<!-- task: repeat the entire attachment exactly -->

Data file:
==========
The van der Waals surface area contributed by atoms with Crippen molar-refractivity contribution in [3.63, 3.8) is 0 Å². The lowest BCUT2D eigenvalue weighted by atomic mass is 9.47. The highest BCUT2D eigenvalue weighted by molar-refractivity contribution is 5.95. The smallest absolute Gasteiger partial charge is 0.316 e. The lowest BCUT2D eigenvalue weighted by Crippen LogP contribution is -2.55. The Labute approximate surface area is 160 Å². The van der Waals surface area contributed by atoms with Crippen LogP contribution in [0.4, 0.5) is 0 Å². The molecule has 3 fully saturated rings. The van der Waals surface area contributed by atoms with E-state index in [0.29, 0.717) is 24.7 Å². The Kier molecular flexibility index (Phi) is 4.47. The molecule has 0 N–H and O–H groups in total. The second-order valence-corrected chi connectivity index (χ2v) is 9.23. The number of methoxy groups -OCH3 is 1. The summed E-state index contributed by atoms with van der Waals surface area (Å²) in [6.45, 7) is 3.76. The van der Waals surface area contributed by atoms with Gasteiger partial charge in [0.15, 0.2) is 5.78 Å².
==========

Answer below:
The van der Waals surface area contributed by atoms with Crippen molar-refractivity contribution in [3.63, 3.8) is 0 Å². The lowest BCUT2D eigenvalue weighted by atomic mass is 9.47. The highest BCUT2D eigenvalue weighted by molar-refractivity contribution is 5.95. The smallest absolute Gasteiger partial charge is 0.316 e. The lowest BCUT2D eigenvalue weighted by Crippen LogP contribution is -2.55. The Labute approximate surface area is 160 Å². The van der Waals surface area contributed by atoms with Crippen LogP contribution in [0.4, 0.5) is 0 Å². The molecule has 3 fully saturated rings. The van der Waals surface area contributed by atoms with E-state index in [0.29, 0.717) is 24.7 Å². The Kier molecular flexibility index (Phi) is 4.47. The molecule has 0 N–H and O–H groups in total. The second-order valence-corrected chi connectivity index (χ2v) is 9.23. The number of methoxy groups -OCH3 is 1. The summed E-state index contributed by atoms with van der Waals surface area (Å²) in [6.45, 7) is 3.76. The van der Waals surface area contributed by atoms with Gasteiger partial charge in [0.15, 0.2) is 5.78 Å².